By / Jun 27

On June 27, in a 6-3 decision, the U.S. Supreme Court ruled that “the Free Exercise and Free Speech Clauses of the First Amendment protect an individual engaging in a personal religious observance from government reprisal.” This is an important decision for religious expression, especially for teachers and coaches’ ability to privately express their religious belief while working for schools.

Justice Gorsuch delivered the opinion of the court, with Justices Roberts, Thomas, Alito and Barrett joining. Justice Kavanaugh also joined the majority opinion, except as to Part III–B. Justices Thomas and Alito filed concurring opinions. Justice Sotomayor filed a dissenting opinion, in which Breyer and Kagan joined.

What is this case about?

Coach Kennedy, a high school football coach in Bremerton, Washington, had a tradition of kneeling and quietly praying at the 50-yard line after football games. Kennedy was suspended by Bremerton High School, and later fired because of his private prayers. In fact, the “District Court found that the ‘sole reason’ for the District’s decision to suspend Mr. Kennedy was its perceived ‘risk of constitutional liability’ under the Establishment Clause for his ‘religious conduct’ after three games.” He filed a lawsuit against the school district, arguing that the school’s actions violated both the First Amendment’s Free Speech and Free Exercise Clauses. 

Our brief to the court stated that, “Coach Kennedy . . . acted after a game, without directing his speech or conduct toward any particular audience, without anyone in compulsory attendance, without his inviting anyone, and on an outdoor field open to the entire public (not just students and other school employees).” It goes on to state, “this was a private gathering of like-minded individuals, and that gathering was itself shielded by the First Amendment protections of religion, speech, and assembly.”

Kennedy was simply exercising his constitutional right to free exercise and free speech. The Free Exercise Clause of the First Amendment “protects religious exercises and the Free Speech Clause provides overlapping protection for expressive religious activities.” Both of these Constitutional protections were violated in this case.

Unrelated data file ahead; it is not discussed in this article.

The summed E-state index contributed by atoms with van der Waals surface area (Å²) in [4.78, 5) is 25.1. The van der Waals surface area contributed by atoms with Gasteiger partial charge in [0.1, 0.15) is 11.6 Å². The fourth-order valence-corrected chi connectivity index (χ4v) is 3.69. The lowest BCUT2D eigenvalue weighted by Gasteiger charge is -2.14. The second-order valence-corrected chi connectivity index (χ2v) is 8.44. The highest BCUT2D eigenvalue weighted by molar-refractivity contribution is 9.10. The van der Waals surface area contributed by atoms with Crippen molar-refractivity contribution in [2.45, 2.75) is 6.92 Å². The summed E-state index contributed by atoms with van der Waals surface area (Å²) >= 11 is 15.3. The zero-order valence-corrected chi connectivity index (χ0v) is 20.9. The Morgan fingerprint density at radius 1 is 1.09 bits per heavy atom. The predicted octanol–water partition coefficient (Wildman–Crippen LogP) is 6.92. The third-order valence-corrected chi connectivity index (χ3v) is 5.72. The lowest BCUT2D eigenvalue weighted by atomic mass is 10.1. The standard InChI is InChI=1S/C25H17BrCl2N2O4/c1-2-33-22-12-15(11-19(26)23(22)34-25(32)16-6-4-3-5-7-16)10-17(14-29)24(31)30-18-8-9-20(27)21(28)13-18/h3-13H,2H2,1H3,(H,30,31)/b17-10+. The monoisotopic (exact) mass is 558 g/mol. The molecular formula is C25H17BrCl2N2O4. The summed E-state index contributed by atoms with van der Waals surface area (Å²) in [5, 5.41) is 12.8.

The Lemon Test

In addition to ruling specifically for Coach Kennedy, the court in this decision also officially replaced the Lemon Test, a three-part test from a 1971 ruling that determined when a law was in violation of the Establishment Clause. As the opinion notes,“The Lemon approach called for an examination of a law’s purposes, effects, and potential for entanglement with religion. In time, that approach also came to involve estimations about whether a ‘reasonable observer’ would consider the government’s challenged action an ‘endorsement’ of religion.”

In recent years, the court has increasingly disfavored the Lemon Test. Justice Gorsuch states that due to “the apparent ‘shortcomings’ associated with Lemon’s ‘ambitiou[s],’ abstract, and ahistorical approach to the Establishment Clause—this Court long ago abandoned Lemon and its endorsement test offshoot.” Further, “the Court has explained that these tests ‘invited chaos’ in lower courts, led to ‘differing results’ in materially identical cases, and created a ‘minefield’ for legislators.”

Despite the previous abandonment of this test, the court had not officially replaced Lemon with a new standard, leaving a void of confusion for lower courts and legislators. However, in this decision, the court provided needed clarity and ruled that “in place of Lemon and the endorsement test . . . the Establishment Clause must be interpreted by ‘reference to historical practices and understandings.’”

The Lemon Test restricted religious expression, and the justices rightly ended this  “ahistorical” standard.

How did the ERLC engage this case?

The ERLC was involved with briefs at the petition for certiorari stage and before the Supreme Court on the merits. The brief urged the high court to accept the case and reverse the Ninth Circuit Court of Appeals’ decision that Kennedy’s act of praying—ultimately joined by some players—constituted a government establishment of religion.

In 2018, ERLC joined eight other groups in a brief that called for Supreme Court review and repudiation of the Ninth Circuit in the case, but the justices declined to grant the request at the time. The case returned to federal court and worked its way back through the judicial system. The brief the ERLC signed argued that, 

. . . the school should have allowed the exercise of the constitutional freedoms to speak, pray, and assemble. It cannot convert its improper halting of such practices into a legal virtue by resorting to the Establishment Clause, as that clause certainly did not proscribe the unassisted, privately initiated exercise of religion by Coach Kennedy.